President and PM are on hunt to fight against China
Indian President Pranab Mukherjee’s trip to Nepal next week which is primarily to revive his contacts across political spectrum in the Himalayan nation, followed by the Indian Prime Minister Narendra Modi’s visit to Japan for an annual summit to deepen defence ties and signing of a civil nuclear deal, are seen as confident steps against China in the region.
So much is the importance of President’s visit that the Nepal government has announced a public holiday on November 2, the day he arrives in Kathmandu.
India- Nepal Friendship
Since many years, India and China have been competing to grow their influence in Nepal. Chinese President Xi Jinping was supposed to visit Nepal on his way to the BRICS summit early this month, but the plan was dropped after a regime change in Kathmandu in August saw Pushpa Kamal Dahal ‘Prachanda’ replacing KP Oli, who was regarded as a closer ally of Beijing. After coming to power, Prachanda chose India as the destination for his first foreign visit last month. With Mukherjee’s visit, India has taken a march over China, as he will be the first head of state visiting Kathmandu after the takeover of new government.
Last month Chinese media had even accused India of ‘interfering’ in its relations with Nepal and ‘pressuring’ new leader Prachanda to move away from Beijing.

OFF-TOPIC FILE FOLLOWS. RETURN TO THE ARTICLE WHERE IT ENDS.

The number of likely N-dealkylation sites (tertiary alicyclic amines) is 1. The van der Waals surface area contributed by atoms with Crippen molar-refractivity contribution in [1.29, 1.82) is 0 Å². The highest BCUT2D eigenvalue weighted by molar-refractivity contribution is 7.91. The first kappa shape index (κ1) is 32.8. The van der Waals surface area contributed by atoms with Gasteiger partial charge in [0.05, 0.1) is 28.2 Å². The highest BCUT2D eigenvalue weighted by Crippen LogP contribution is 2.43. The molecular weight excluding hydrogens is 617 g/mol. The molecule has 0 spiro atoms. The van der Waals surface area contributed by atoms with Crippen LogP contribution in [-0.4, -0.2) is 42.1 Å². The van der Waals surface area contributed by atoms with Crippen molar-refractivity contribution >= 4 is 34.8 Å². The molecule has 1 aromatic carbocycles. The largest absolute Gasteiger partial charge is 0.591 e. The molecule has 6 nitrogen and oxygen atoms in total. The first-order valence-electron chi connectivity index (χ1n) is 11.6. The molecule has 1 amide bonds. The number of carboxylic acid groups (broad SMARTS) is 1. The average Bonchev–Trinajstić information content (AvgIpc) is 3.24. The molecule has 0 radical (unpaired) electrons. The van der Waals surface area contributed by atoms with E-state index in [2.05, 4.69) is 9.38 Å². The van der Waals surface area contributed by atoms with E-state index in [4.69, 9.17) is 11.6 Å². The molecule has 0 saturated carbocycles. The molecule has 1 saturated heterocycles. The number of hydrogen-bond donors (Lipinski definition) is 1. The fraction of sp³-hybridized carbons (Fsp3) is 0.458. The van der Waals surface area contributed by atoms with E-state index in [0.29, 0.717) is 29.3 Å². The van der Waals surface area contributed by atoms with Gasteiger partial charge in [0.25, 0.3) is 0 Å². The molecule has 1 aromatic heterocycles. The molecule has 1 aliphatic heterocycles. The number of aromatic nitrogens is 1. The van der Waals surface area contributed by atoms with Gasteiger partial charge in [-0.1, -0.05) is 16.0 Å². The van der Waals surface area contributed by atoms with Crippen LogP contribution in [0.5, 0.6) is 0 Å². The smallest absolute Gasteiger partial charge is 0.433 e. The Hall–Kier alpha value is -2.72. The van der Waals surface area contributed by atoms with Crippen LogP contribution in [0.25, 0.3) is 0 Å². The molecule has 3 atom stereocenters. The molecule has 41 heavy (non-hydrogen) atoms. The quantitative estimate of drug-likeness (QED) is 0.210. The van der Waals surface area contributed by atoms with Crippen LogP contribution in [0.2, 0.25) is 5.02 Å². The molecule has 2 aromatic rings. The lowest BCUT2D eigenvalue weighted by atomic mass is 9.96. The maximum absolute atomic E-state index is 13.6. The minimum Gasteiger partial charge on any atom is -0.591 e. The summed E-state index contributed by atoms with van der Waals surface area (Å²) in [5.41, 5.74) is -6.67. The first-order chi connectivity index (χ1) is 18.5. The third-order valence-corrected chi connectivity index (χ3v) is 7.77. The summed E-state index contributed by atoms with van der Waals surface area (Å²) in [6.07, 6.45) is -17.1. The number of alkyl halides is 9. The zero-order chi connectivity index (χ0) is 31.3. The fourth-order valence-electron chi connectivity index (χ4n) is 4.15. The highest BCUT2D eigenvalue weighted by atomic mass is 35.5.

A Cabinet meeting in Kathmandu on Thursday decided to declare November 2 a public holiday to honour the President of India, a move criticised by many across social media, accusing the government of becoming submissive to India.
The ruling Prachanda government later clarified that the decision was taken in view of public inconvenience as during such a high profile visit, it would be difficult for the people to commute.
Indian President’s visit
President Mukherjee will also visit Janakpur and Pokhra, located about 123 kms away from Kathmandu. Janakpur has an important historic significance for Hindus as it is said that it is the birthplace of Lord Rama’s wife Sita (also called Janaki in Nepal).
Sudhakar Dalela, Joint Secretary of North, Ministry of External Affairs stated that the intensive high-level engagements in recent times have provided considerable momentum to India’s close and friendly ties with Nepal. He added, besides these exchanges, numerous bilateral mechanisms at the functional level have met in recent times, covering issues such as trade, economic cooperation, agriculture, water resources, power cooperation, defence and security, culture, education, and connectivity projects.
Before the President’s visit, India-Nepal’s Joint Commission meeting was concluded that was co-chaired by the Foreign Ministers of both the countries, and reviewed all aspects of the bilateral relations. The Joint Commission reviewed the progress in projects covered under the Lines of Credits, and agreed to expedite its implementation. India has conveyed its readiness to participate in post-earthquake reconstruction projects in partnership with the Nepalese government.
Nepalese Ambassador designate Deep Kumar Upadhyay has called for redressing all issues between India and Nepal in a positive manner.
He stated that an expert group would discuss the 1950 treaty and give its recommendations within three years after holding consultations with stakeholders. He added that 70 per cent of trade in the Himalayan nation was dependent on India due to geographical reasons.